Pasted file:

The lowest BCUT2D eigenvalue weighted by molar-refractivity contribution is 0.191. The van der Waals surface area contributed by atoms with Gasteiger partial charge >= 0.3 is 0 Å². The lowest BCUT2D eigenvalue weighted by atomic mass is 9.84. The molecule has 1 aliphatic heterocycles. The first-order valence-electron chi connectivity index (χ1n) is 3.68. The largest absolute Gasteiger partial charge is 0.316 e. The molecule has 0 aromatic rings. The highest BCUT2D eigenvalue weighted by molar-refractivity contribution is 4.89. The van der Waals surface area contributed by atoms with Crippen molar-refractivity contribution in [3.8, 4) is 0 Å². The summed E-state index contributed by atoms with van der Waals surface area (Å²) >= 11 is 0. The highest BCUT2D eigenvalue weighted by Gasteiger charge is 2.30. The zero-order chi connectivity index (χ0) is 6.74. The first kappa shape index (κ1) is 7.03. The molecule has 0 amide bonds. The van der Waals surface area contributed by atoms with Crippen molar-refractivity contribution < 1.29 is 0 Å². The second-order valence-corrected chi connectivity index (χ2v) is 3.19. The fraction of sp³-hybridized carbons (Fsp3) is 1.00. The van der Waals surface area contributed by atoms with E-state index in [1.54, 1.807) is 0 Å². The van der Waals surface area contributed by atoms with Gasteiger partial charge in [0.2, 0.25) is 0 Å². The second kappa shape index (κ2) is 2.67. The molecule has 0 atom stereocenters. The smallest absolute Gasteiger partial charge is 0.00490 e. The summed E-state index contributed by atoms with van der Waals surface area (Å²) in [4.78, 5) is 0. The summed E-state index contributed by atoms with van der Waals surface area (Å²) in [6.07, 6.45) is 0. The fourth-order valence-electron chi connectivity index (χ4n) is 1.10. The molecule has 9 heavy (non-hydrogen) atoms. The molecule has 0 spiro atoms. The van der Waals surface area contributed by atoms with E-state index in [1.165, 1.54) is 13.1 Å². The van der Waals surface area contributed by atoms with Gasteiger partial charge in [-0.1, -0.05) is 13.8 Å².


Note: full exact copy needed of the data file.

The lowest BCUT2D eigenvalue weighted by molar-refractivity contribution is 0.191. The van der Waals surface area contributed by atoms with Gasteiger partial charge >= 0.3 is 0 Å². The lowest BCUT2D eigenvalue weighted by atomic mass is 9.84. The molecule has 1 aliphatic heterocycles. The first-order valence-electron chi connectivity index (χ1n) is 3.68. The largest absolute Gasteiger partial charge is 0.316 e. The molecule has 0 aromatic rings. The highest BCUT2D eigenvalue weighted by molar-refractivity contribution is 4.89. The van der Waals surface area contributed by atoms with Crippen molar-refractivity contribution in [3.8, 4) is 0 Å². The summed E-state index contributed by atoms with van der Waals surface area (Å²) >= 11 is 0. The highest BCUT2D eigenvalue weighted by Gasteiger charge is 2.30. The zero-order chi connectivity index (χ0) is 6.74. The first kappa shape index (κ1) is 7.03. The molecule has 0 amide bonds. The van der Waals surface area contributed by atoms with Crippen molar-refractivity contribution < 1.29 is 0 Å². The second-order valence-corrected chi connectivity index (χ2v) is 3.19. The fraction of sp³-hybridized carbons (Fsp3) is 1.00. The van der Waals surface area contributed by atoms with E-state index in [1.54, 1.807) is 0 Å². The van der Waals surface area contributed by atoms with Gasteiger partial charge in [0.2, 0.25) is 0 Å². The second kappa shape index (κ2) is 2.67. The molecule has 0 atom stereocenters. The smallest absolute Gasteiger partial charge is 0.00490 e. The summed E-state index contributed by atoms with van der Waals surface area (Å²) in [4.78, 5) is 0. The summed E-state index contributed by atoms with van der Waals surface area (Å²) in [6.07, 6.45) is 0. The fourth-order valence-electron chi connectivity index (χ4n) is 1.10. The molecule has 9 heavy (non-hydrogen) atoms. The molecule has 0 spiro atoms. The van der Waals surface area contributed by atoms with E-state index in [1.165, 1.54) is 13.1 Å². The van der Waals surface area contributed by atoms with Gasteiger partial charge in [-0.1, -0.05) is 13.8 Å².